Is Apple stock a bargain after its 7-to-1 split?

By Will Kenton for Kapitall.

The news of Apple’s (AAPL) seven-to-one stock split churned up interest in the stock on Monday. Shares were up 1.04% for the day, and they are up 2.63% for the week. So far today they have jumped another point.

What does this mean for the individual investor? As Steven Russolillo pointed out at The Wall Street Journal’s Moneybeat blog, a stock split doesn’t change the size of a company’s stock float or any other valuation metric; it’s merely an accounting move to reduce the price of shares. If anything, a stock split reduces a company’s dividend yield per share because the same payments are now spread among more shares.

Shareholders before the split now have seven times as many shares, but each share is worth one seventh of what it was last week. So what’s the benefit? Tim Cook’s rationale for the split is to make the stock affordable to the average investor. He reasons that many people don’t want to spend $700 on one share of stock, but that they are willing to spend $700 on seven shares of stock.

Jonathan Ferro at Bloomberg opines Cook is angling to get Apple listed on the Dow Jones Industrial Average (DJIA). As Cook points out, the DJIA isn’t an index created by a strict set of quantitative metrics; it is a list of stocks created almost one hundred years ago by a news organization, and inclusion on the list is as much about a company’s reputation as a value play as it is about its market capitalization, cash in the bank, or number of employees.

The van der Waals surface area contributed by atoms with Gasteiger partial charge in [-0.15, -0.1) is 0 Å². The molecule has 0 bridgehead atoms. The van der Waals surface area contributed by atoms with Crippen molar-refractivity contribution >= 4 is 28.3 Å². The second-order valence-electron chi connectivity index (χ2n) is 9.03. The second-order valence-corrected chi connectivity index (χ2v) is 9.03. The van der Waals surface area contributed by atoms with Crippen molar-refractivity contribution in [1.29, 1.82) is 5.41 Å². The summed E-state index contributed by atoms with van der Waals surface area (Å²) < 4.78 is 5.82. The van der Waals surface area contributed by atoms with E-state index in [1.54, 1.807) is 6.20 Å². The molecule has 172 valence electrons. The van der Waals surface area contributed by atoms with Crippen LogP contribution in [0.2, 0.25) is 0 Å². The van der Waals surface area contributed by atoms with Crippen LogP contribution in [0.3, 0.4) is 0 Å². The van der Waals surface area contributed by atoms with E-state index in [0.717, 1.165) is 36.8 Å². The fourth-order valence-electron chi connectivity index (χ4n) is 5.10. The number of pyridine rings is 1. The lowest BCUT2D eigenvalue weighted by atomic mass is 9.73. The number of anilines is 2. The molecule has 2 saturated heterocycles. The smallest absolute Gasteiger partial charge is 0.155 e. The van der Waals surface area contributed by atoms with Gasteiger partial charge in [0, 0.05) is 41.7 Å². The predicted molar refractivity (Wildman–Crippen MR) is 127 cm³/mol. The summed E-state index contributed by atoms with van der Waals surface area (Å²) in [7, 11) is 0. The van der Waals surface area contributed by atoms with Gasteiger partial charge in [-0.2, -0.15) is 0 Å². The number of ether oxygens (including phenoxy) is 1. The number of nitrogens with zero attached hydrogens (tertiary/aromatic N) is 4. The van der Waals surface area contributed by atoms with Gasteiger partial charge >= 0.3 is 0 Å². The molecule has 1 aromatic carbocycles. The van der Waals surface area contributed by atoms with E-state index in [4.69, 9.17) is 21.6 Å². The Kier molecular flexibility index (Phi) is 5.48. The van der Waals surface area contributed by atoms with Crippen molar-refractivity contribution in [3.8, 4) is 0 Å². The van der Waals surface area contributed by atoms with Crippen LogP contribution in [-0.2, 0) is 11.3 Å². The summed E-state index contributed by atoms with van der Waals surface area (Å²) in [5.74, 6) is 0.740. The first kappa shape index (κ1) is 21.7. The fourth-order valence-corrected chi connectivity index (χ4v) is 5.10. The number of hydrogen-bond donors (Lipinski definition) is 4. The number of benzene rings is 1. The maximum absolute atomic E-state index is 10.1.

Other DJIA tech heavies like Intel Corp (INTC), Microsoft (MSFT), Cisco Systems (CSCO) and IBM (IBM) trade at levels below Apple and Google (GOOGL). The former seem to be DJIA components because they are stodgy and reliable, while the latter are known for their mushrooming growth and stratospheric stock prices. Google's recent stock manipulation (releasing a new set of restricted shares) is evidence that these former Cinderella stories are maturing into ugly older sister stories.

Apple may also be cutting the retail price of its stock because it has several blockbuster products ready to launch in the second half of 2014. If Apple management thinks $100 stock price looks like a bargain, investors will bid the stock up again with the release of a TV (not to be confused with Apple TV), iWatch, music streaming business, digital payments wallet, iPhone 6, or any other number of iUnicorns that are rumored to range the magical forests of Cupertino.

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